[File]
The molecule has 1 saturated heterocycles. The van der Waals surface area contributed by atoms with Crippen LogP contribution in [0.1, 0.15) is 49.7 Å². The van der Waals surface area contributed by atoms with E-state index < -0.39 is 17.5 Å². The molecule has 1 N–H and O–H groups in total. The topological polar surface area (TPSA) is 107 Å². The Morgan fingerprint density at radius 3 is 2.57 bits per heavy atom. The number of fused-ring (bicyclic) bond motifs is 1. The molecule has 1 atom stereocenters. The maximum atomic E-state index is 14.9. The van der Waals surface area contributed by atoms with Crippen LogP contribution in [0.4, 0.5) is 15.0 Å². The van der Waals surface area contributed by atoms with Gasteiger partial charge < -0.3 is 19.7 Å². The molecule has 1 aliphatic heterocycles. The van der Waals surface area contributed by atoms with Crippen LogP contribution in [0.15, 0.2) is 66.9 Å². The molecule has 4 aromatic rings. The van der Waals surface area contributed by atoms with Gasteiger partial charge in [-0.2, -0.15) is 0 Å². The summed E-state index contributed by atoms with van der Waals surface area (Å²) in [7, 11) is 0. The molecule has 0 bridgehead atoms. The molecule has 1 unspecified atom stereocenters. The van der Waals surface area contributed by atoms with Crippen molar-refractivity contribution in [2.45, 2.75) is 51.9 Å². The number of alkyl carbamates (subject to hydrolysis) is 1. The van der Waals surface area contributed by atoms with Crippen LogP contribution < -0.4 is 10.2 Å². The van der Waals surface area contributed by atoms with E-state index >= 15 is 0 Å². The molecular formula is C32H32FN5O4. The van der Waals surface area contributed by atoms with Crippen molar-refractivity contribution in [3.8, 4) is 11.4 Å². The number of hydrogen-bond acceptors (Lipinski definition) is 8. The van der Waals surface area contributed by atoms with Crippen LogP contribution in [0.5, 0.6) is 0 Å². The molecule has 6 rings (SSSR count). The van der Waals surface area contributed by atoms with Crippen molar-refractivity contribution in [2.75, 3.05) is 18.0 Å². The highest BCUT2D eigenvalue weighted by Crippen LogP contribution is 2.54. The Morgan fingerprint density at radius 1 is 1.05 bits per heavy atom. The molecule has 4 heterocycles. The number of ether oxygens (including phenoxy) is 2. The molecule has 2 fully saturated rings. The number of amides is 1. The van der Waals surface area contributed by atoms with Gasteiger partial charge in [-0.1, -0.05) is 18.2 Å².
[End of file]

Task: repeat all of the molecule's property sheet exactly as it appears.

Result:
The molecule has 1 saturated heterocycles. The van der Waals surface area contributed by atoms with Crippen LogP contribution in [0.1, 0.15) is 49.7 Å². The van der Waals surface area contributed by atoms with E-state index < -0.39 is 17.5 Å². The molecule has 1 N–H and O–H groups in total. The topological polar surface area (TPSA) is 107 Å². The Morgan fingerprint density at radius 3 is 2.57 bits per heavy atom. The number of fused-ring (bicyclic) bond motifs is 1. The molecule has 1 atom stereocenters. The maximum atomic E-state index is 14.9. The van der Waals surface area contributed by atoms with Crippen LogP contribution in [0.4, 0.5) is 15.0 Å². The van der Waals surface area contributed by atoms with Gasteiger partial charge < -0.3 is 19.7 Å². The molecule has 1 aliphatic heterocycles. The van der Waals surface area contributed by atoms with Crippen LogP contribution in [0.15, 0.2) is 66.9 Å². The molecule has 4 aromatic rings. The van der Waals surface area contributed by atoms with Gasteiger partial charge in [-0.2, -0.15) is 0 Å². The summed E-state index contributed by atoms with van der Waals surface area (Å²) in [7, 11) is 0. The molecule has 0 bridgehead atoms. The molecule has 1 unspecified atom stereocenters. The van der Waals surface area contributed by atoms with Crippen molar-refractivity contribution in [2.45, 2.75) is 51.9 Å². The number of alkyl carbamates (subject to hydrolysis) is 1. The van der Waals surface area contributed by atoms with Crippen LogP contribution < -0.4 is 10.2 Å². The van der Waals surface area contributed by atoms with E-state index >= 15 is 0 Å². The molecular formula is C32H32FN5O4. The van der Waals surface area contributed by atoms with Crippen molar-refractivity contribution in [3.8, 4) is 11.4 Å². The number of hydrogen-bond acceptors (Lipinski definition) is 8. The van der Waals surface area contributed by atoms with Crippen LogP contribution in [0.5, 0.6) is 0 Å². The molecule has 6 rings (SSSR count). The van der Waals surface area contributed by atoms with Crippen molar-refractivity contribution in [2.75, 3.05) is 18.0 Å². The highest BCUT2D eigenvalue weighted by Crippen LogP contribution is 2.54. The Morgan fingerprint density at radius 1 is 1.05 bits per heavy atom. The molecule has 4 heterocycles. The number of ether oxygens (including phenoxy) is 2. The molecule has 2 fully saturated rings. The number of amides is 1. The van der Waals surface area contributed by atoms with Gasteiger partial charge in [-0.1, -0.05) is 18.2 Å².